Septic system (Bob Kast / illustration)
(Bob Kast / illustration)

Dear James: We have a septic system at our small farmhouse. It would be convenient to add a garbage disposal in the kitchen.

Can we use a garbage disposal with a septic system?

— Joyce D.

Dear Joyce: That is a myth that a garbage disposal cannot be used with a modern septic system. Even in major developed cities, there are millions of homes with septic systems and the majority of them have garbage disposals in their kitchens.

The only possible issue could be from foods with extremely high fat and/or grease concentrations; otherwise, your garbage disposal should not cause problems.

In fact, it may help the “good” bacteria base thrive in the septic tank to break down human wastes and other particles.

The worst problems are often caused by household cleaners, antibacterial soaps, solvents, etc. that kill some of the beneficial bacteria in the septic tank. Without enough good bacteria, the entire septic system can become ineffective.

It helps to understand how a typical septic system works. There are two basic components: the tank and the drainfield. The tank, usually in the 750-to-1,500-gallon range (larger families require larger tanks), holds the waste.

In the tank, the bacteria begin the process of breaking down the liquid wastes and the tiny particles. The various components of the waste naturally separate in the septic tank.

A small amount will sink to the bottom, and this must be cleaned out on a regular basis.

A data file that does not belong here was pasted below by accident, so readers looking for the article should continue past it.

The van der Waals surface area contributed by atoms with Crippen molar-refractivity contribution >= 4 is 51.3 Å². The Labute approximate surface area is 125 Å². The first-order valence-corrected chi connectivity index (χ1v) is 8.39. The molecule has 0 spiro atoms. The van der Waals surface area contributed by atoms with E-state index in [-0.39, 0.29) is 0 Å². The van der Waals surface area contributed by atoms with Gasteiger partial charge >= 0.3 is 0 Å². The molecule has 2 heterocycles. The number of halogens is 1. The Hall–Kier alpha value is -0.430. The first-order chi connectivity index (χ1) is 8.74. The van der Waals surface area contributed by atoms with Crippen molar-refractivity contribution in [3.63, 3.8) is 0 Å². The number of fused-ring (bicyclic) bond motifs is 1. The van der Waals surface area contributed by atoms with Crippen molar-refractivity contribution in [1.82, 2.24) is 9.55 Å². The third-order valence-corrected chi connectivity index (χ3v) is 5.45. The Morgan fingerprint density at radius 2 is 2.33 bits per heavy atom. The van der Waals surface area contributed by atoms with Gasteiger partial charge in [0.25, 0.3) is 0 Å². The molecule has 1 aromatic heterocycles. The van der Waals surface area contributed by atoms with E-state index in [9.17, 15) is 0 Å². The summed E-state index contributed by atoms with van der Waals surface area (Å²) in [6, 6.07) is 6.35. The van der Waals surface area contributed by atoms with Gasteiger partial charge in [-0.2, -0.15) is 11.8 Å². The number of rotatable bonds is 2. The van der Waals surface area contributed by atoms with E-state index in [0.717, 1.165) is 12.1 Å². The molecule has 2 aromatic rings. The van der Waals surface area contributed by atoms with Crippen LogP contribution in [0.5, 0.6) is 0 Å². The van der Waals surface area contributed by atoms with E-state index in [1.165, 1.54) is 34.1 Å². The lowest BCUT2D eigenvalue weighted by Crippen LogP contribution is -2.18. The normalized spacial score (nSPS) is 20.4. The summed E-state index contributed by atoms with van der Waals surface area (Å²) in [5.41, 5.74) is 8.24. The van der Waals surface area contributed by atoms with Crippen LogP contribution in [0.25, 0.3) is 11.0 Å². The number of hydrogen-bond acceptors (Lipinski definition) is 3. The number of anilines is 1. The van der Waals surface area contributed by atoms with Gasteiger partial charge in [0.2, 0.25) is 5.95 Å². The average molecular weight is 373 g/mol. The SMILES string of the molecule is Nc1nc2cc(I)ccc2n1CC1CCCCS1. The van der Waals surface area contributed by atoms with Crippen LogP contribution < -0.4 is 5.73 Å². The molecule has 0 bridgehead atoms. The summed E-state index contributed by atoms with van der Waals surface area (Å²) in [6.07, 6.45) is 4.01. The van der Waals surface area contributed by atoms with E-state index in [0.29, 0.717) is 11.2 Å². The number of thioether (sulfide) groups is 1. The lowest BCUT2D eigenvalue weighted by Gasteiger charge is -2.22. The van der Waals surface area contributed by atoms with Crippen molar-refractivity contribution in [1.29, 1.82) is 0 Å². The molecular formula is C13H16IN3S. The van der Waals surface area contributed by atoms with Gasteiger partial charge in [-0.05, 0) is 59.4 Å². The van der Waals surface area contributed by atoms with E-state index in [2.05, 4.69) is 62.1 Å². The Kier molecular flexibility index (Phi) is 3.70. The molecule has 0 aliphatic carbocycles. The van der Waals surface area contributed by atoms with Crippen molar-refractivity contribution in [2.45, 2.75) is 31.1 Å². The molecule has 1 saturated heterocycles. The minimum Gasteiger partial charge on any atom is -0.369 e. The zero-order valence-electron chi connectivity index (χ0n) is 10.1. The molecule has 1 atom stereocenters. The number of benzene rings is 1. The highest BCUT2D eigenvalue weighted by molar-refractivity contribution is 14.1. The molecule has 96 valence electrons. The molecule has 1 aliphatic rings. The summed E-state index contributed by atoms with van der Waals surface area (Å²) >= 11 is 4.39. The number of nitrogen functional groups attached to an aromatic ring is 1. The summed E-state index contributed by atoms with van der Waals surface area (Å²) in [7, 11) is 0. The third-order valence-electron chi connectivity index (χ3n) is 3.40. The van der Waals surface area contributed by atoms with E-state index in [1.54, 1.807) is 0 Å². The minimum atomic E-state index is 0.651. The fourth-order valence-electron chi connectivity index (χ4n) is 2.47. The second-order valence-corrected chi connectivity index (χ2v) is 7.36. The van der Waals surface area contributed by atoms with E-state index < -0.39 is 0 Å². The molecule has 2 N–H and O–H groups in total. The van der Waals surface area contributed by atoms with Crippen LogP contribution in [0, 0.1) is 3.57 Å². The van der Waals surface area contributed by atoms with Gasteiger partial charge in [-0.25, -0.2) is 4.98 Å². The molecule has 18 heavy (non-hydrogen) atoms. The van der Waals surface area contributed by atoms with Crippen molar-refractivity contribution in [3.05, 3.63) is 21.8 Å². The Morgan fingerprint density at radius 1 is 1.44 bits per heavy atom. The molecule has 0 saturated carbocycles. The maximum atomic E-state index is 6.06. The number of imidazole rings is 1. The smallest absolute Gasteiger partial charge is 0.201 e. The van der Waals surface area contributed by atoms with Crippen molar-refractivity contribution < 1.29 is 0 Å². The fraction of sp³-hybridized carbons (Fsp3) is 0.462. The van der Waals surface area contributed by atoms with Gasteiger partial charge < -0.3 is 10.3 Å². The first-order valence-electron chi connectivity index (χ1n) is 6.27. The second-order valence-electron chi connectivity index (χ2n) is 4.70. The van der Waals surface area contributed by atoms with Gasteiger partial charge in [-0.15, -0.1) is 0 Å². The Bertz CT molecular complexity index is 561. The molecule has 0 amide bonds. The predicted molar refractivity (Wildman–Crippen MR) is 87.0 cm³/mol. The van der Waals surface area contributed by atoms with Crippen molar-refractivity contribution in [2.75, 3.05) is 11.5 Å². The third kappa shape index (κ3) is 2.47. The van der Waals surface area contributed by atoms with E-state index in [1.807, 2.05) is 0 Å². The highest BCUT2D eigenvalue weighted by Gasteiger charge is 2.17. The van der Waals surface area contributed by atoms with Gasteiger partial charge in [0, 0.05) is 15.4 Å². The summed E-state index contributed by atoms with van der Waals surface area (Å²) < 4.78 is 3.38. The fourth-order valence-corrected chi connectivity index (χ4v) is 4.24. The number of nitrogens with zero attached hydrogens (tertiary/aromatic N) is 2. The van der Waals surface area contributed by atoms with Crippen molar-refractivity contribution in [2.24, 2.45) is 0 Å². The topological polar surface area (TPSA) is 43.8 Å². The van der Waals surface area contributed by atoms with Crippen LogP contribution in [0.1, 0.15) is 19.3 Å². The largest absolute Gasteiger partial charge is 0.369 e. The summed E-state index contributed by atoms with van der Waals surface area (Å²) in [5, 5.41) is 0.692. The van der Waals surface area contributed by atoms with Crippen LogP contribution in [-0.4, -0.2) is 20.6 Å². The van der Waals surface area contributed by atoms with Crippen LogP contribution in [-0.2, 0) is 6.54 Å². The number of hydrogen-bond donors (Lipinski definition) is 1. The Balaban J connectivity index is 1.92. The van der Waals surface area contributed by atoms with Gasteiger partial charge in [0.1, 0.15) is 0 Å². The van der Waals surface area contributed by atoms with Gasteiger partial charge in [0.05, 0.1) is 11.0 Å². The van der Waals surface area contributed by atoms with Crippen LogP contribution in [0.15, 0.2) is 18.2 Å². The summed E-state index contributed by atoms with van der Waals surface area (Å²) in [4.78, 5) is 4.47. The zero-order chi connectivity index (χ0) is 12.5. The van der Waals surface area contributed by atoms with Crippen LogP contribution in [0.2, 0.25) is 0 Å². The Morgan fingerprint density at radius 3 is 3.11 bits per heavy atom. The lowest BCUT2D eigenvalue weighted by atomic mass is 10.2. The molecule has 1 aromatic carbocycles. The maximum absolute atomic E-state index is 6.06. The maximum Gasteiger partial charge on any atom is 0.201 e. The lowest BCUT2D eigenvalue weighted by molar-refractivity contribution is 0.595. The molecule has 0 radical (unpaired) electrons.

If your septic tank is not operating properly because of a poor bacteria base, a lot of waste particles begin to settle to the bottom and become sludge.

As the tank fills with sludge, there is less room for liquids, so the problem rapidly worsens. A professional cleaning will be required.

The tank is connected to the drainfield with perforated pipe. These pipes are surrounded by gravel and soil.

As the liquids leave the tank, they flow through the pipes and out into the gravel area. Here, more natural bacteria have time to slowly break down the rest of the wastes into harmless liquids.

If you are really a heavy garbage disposal user when you cook and you are concerned, InSinkErator makes a special garbage disposal for septic systems. It has a snap-on Bio-Charge cartridge that automatically dispenses enzymes that are beneficial to the good bacteria.

There are many septic tank additives advertised to help make your septic system function better. Some help and others may hurt the bacteria.

Several that the State of Washington tested and found safe are Microbe-Lift, Obsession Products and Rid-X.

Here are some basic tips to keep your septic system functioning properly. Don’t flush solid items that take up space in the septic tank and reduce the water volume. These items include sanitary napkins, sand, cat litter, cigarette butts, etc.

Space out your water usage throughout the day. This reduces large flows of wastewater into the tank that may force partially broken-down wastes out into the drainfield pipes. A heavy load of particles can ruin your drainfield over time.

Minimize the amount of cooking grease that goes down the drain. Catch excessive fats and grease in jars and put it out in the trash. If you have wildlife in your area, put it outside and the animals will come to eat it.

It is important to have grass or some type of vegetation growing over the drainfield area. The bacteria near plant roots plus the soil aeration from the roots helps to thoroughly break down the wastes.

Make sure the drainpipe from your gutters does not terminate in the drainfield area.

James Dulley is a mechanical engineer, an avid Do-It-Yourselfer and a nationally syndicated columnist with Email your questions to him at Here’s How. The opinions expressed are his own.